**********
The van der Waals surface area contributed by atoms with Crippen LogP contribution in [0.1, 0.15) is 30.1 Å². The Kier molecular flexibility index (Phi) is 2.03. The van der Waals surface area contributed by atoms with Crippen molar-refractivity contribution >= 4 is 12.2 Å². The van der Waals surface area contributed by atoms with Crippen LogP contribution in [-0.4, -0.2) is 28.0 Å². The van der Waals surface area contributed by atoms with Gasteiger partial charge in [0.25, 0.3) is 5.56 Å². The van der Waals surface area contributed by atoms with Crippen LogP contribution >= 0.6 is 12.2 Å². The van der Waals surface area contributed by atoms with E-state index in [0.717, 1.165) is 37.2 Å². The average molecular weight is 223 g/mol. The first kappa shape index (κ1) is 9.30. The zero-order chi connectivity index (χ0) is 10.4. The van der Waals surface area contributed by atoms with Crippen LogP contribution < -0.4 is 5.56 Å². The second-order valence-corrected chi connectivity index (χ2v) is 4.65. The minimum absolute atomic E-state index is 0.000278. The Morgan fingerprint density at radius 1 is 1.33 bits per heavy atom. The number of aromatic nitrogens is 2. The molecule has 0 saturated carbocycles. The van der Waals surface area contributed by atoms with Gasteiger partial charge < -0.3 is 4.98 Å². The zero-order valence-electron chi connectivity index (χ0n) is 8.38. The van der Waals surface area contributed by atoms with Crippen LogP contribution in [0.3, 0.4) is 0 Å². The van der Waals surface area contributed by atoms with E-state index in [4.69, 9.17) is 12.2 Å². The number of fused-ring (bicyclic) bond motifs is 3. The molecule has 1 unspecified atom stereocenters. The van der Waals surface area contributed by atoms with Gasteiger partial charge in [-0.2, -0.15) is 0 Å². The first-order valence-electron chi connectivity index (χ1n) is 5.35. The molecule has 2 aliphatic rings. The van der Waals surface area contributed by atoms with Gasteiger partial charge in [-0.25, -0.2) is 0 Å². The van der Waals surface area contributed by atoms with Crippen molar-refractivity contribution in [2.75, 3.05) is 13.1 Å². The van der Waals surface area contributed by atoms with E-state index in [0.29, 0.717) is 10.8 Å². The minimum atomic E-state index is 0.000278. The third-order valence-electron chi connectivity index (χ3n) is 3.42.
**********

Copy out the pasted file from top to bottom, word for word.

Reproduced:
The van der Waals surface area contributed by atoms with Crippen LogP contribution in [0.1, 0.15) is 30.1 Å². The Kier molecular flexibility index (Phi) is 2.03. The van der Waals surface area contributed by atoms with Crippen molar-refractivity contribution >= 4 is 12.2 Å². The van der Waals surface area contributed by atoms with Crippen LogP contribution in [-0.4, -0.2) is 28.0 Å². The van der Waals surface area contributed by atoms with Gasteiger partial charge in [0.25, 0.3) is 5.56 Å². The van der Waals surface area contributed by atoms with Crippen LogP contribution >= 0.6 is 12.2 Å². The van der Waals surface area contributed by atoms with E-state index in [0.717, 1.165) is 37.2 Å². The average molecular weight is 223 g/mol. The first kappa shape index (κ1) is 9.30. The zero-order chi connectivity index (χ0) is 10.4. The van der Waals surface area contributed by atoms with Crippen LogP contribution < -0.4 is 5.56 Å². The second-order valence-corrected chi connectivity index (χ2v) is 4.65. The minimum absolute atomic E-state index is 0.000278. The Morgan fingerprint density at radius 1 is 1.33 bits per heavy atom. The number of aromatic nitrogens is 2. The molecule has 0 saturated carbocycles. The van der Waals surface area contributed by atoms with Gasteiger partial charge < -0.3 is 4.98 Å². The zero-order valence-electron chi connectivity index (χ0n) is 8.38. The van der Waals surface area contributed by atoms with Crippen LogP contribution in [0.3, 0.4) is 0 Å². The van der Waals surface area contributed by atoms with E-state index in [4.69, 9.17) is 12.2 Å². The number of fused-ring (bicyclic) bond motifs is 3. The molecule has 1 unspecified atom stereocenters. The van der Waals surface area contributed by atoms with Gasteiger partial charge in [-0.2, -0.15) is 0 Å². The first-order valence-electron chi connectivity index (χ1n) is 5.35. The molecule has 2 aliphatic rings. The van der Waals surface area contributed by atoms with Gasteiger partial charge in [-0.25, -0.2) is 0 Å². The van der Waals surface area contributed by atoms with Crippen molar-refractivity contribution in [2.75, 3.05) is 13.1 Å². The van der Waals surface area contributed by atoms with E-state index in [0.29, 0.717) is 10.8 Å². The minimum atomic E-state index is 0.000278. The third-order valence-electron chi connectivity index (χ3n) is 3.42.